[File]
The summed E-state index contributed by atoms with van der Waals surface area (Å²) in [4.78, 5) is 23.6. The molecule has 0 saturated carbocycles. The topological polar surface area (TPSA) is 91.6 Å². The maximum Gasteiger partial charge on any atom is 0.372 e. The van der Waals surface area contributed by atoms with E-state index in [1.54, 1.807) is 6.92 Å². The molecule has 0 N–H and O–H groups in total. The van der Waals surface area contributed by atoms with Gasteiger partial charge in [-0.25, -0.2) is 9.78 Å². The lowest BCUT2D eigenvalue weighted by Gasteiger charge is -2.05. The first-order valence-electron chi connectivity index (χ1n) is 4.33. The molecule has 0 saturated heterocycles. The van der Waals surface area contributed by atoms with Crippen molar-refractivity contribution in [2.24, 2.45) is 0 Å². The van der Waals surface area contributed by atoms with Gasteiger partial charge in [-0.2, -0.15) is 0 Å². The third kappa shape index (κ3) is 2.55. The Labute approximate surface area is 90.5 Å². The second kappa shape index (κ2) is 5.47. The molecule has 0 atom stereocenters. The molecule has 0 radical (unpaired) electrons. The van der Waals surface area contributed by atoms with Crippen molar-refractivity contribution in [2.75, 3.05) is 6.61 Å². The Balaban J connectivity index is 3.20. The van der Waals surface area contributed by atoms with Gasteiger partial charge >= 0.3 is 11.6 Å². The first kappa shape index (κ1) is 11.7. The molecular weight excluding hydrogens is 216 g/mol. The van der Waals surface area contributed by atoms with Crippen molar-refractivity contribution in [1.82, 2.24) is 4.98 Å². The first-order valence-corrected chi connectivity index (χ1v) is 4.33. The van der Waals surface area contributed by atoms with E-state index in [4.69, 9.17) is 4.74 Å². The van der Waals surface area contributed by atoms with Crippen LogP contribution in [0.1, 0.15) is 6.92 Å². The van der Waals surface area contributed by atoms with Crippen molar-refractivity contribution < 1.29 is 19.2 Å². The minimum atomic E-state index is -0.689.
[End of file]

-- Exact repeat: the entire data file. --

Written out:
The summed E-state index contributed by atoms with van der Waals surface area (Å²) in [4.78, 5) is 23.6. The molecule has 0 saturated carbocycles. The topological polar surface area (TPSA) is 91.6 Å². The maximum Gasteiger partial charge on any atom is 0.372 e. The van der Waals surface area contributed by atoms with E-state index in [1.54, 1.807) is 6.92 Å². The molecule has 0 N–H and O–H groups in total. The van der Waals surface area contributed by atoms with Gasteiger partial charge in [-0.25, -0.2) is 9.78 Å². The lowest BCUT2D eigenvalue weighted by Gasteiger charge is -2.05. The first-order valence-electron chi connectivity index (χ1n) is 4.33. The molecule has 0 saturated heterocycles. The van der Waals surface area contributed by atoms with Crippen molar-refractivity contribution in [2.24, 2.45) is 0 Å². The van der Waals surface area contributed by atoms with Gasteiger partial charge in [-0.2, -0.15) is 0 Å². The third kappa shape index (κ3) is 2.55. The Labute approximate surface area is 90.5 Å². The second kappa shape index (κ2) is 5.47. The molecule has 0 atom stereocenters. The molecule has 0 radical (unpaired) electrons. The van der Waals surface area contributed by atoms with Crippen molar-refractivity contribution in [2.75, 3.05) is 6.61 Å². The Balaban J connectivity index is 3.20. The van der Waals surface area contributed by atoms with Gasteiger partial charge >= 0.3 is 11.6 Å². The first kappa shape index (κ1) is 11.7. The molecular weight excluding hydrogens is 216 g/mol. The van der Waals surface area contributed by atoms with Crippen molar-refractivity contribution in [1.82, 2.24) is 4.98 Å². The first-order valence-corrected chi connectivity index (χ1v) is 4.33. The van der Waals surface area contributed by atoms with E-state index in [4.69, 9.17) is 4.74 Å². The van der Waals surface area contributed by atoms with Crippen LogP contribution in [0.1, 0.15) is 6.92 Å². The van der Waals surface area contributed by atoms with Crippen molar-refractivity contribution < 1.29 is 19.2 Å². The minimum atomic E-state index is -0.689.